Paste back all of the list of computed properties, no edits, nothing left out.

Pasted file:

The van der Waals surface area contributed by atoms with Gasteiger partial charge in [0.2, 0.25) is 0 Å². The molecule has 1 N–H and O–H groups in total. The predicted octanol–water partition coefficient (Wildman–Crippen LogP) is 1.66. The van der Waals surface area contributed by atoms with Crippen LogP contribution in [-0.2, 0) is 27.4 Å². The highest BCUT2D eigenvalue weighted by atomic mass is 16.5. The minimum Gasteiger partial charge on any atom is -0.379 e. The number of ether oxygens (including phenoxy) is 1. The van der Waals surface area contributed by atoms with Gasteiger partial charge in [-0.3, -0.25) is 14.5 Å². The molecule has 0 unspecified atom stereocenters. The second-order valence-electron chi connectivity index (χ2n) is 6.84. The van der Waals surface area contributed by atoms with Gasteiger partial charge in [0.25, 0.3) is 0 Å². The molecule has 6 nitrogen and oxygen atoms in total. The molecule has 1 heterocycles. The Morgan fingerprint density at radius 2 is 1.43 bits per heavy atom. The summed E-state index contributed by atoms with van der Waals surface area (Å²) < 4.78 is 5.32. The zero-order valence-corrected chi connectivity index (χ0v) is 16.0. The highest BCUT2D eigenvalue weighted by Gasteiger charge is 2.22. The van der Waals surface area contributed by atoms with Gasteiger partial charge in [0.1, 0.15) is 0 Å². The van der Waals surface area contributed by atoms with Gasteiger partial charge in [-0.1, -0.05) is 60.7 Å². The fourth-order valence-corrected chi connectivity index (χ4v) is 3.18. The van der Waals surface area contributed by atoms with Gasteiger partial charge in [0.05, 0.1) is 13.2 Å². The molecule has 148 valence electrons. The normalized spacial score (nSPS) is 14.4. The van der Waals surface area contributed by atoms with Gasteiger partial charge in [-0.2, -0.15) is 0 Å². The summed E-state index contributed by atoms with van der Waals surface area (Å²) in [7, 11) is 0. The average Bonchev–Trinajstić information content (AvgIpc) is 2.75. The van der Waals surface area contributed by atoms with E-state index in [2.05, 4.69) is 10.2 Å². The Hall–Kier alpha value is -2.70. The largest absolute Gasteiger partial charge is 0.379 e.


The van der Waals surface area contributed by atoms with Gasteiger partial charge in [0.2, 0.25) is 0 Å². The molecule has 1 N–H and O–H groups in total. The predicted octanol–water partition coefficient (Wildman–Crippen LogP) is 1.66. The van der Waals surface area contributed by atoms with Crippen LogP contribution in [-0.2, 0) is 27.4 Å². The highest BCUT2D eigenvalue weighted by atomic mass is 16.5. The minimum Gasteiger partial charge on any atom is -0.379 e. The number of ether oxygens (including phenoxy) is 1. The van der Waals surface area contributed by atoms with Gasteiger partial charge in [-0.3, -0.25) is 14.5 Å². The molecule has 0 unspecified atom stereocenters. The second-order valence-electron chi connectivity index (χ2n) is 6.84. The van der Waals surface area contributed by atoms with Gasteiger partial charge in [0.25, 0.3) is 0 Å². The molecule has 6 nitrogen and oxygen atoms in total. The molecule has 1 heterocycles. The Morgan fingerprint density at radius 2 is 1.43 bits per heavy atom. The summed E-state index contributed by atoms with van der Waals surface area (Å²) < 4.78 is 5.32. The zero-order valence-corrected chi connectivity index (χ0v) is 16.0. The highest BCUT2D eigenvalue weighted by Gasteiger charge is 2.22. The van der Waals surface area contributed by atoms with Gasteiger partial charge in [0.1, 0.15) is 0 Å². The van der Waals surface area contributed by atoms with Gasteiger partial charge in [-0.1, -0.05) is 60.7 Å². The fourth-order valence-corrected chi connectivity index (χ4v) is 3.18. The van der Waals surface area contributed by atoms with Gasteiger partial charge in [0.05, 0.1) is 13.2 Å². The molecule has 148 valence electrons. The normalized spacial score (nSPS) is 14.4. The van der Waals surface area contributed by atoms with Gasteiger partial charge in [-0.2, -0.15) is 0 Å². The summed E-state index contributed by atoms with van der Waals surface area (Å²) in [7, 11) is 0. The average Bonchev–Trinajstić information content (AvgIpc) is 2.75. The van der Waals surface area contributed by atoms with E-state index in [2.05, 4.69) is 10.2 Å². The Hall–Kier alpha value is -2.70. The largest absolute Gasteiger partial charge is 0.379 e.